183. Tablets with interventions
    Keep narcotics and medications that require specific assessment, such as pulse measurements, respiratory rate/depth, or blood pressure, seperate from others

    Reminds nurse to complete needed assessment
  184. Sublingual
    • Placed under tongue
    • Readily absorbed and disolved
    • Should not be swallowed
    • Nitro glycerin
    • Not to drink anything till med completely dissolved
  185. Buccal
    • Against mucous membrane in cheek so it dissolves
    • Should not chew or swallow
    • Alternate cheeks when using
    • Acts locally or systemically as it is swallowed in with patient saliva
    • Not to be taken with liquids
    • Zofran
  186. Liquids preparing
    • Remove cap and place upside down on counter
    • Hold bottle so label is next to palm and pour med away from the label
    • Hold med at eye level and fill to desired level using the bottom of the meniscus
    • Before cappin, wipe lip with a paper towel

    When giving small amounts of liquids prepare the med in steril syringe without the needle (less than 5mL)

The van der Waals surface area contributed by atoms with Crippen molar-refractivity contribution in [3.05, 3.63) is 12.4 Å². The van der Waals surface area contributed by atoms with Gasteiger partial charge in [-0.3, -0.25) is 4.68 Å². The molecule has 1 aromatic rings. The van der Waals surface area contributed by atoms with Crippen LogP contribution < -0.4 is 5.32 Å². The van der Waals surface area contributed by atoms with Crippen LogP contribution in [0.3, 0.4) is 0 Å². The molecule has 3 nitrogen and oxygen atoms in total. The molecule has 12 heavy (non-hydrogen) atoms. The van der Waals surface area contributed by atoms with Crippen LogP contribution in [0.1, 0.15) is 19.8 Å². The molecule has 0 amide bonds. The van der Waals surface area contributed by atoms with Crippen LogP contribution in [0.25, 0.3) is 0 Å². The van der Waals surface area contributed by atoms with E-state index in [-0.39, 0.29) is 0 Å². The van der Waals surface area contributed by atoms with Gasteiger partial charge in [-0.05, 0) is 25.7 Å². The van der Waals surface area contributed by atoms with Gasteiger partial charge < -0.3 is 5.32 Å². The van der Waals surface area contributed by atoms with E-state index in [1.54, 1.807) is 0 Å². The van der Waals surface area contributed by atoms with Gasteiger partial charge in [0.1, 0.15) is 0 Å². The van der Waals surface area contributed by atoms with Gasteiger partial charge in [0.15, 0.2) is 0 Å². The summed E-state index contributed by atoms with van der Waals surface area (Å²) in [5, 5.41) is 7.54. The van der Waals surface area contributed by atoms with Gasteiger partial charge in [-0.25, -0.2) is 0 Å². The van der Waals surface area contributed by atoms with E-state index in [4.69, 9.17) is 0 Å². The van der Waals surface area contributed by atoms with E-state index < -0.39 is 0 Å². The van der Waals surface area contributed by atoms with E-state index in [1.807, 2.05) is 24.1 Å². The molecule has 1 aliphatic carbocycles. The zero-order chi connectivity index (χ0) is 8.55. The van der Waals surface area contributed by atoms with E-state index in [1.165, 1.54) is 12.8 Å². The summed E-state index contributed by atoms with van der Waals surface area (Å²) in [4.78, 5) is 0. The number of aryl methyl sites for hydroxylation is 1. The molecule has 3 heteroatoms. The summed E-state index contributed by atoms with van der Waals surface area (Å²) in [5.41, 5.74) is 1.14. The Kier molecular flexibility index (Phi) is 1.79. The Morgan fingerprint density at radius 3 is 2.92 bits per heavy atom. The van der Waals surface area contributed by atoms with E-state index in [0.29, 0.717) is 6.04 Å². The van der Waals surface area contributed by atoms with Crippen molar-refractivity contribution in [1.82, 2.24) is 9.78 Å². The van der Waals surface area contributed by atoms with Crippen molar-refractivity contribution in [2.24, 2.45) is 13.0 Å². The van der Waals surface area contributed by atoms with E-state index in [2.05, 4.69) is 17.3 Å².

187. How long should between eye drops?
    5 minutes
  188. Removal of intraocular disk
    • Hand hygeine
    • Pull down patient's lower eyelid
    • Using forefinger and thumb of opposite hand pinch the disk and lift i out of the client's eye
    • If client to receive more than one eye medication wait 5 minutes
  189. Otic medications. Instill prescribed drops holding the dropper?
    1 cm (1/2 inch) above ear canal
  190. Ask patient to remain side-lying after otic medications for how long? You also can apply pressure to the?
    5 to 10 minutes

    Tragus of ear
  191. MDI-metered dose inhalor
    • Shake 5 to 6 times
    • Patient take deep breath and exhale completely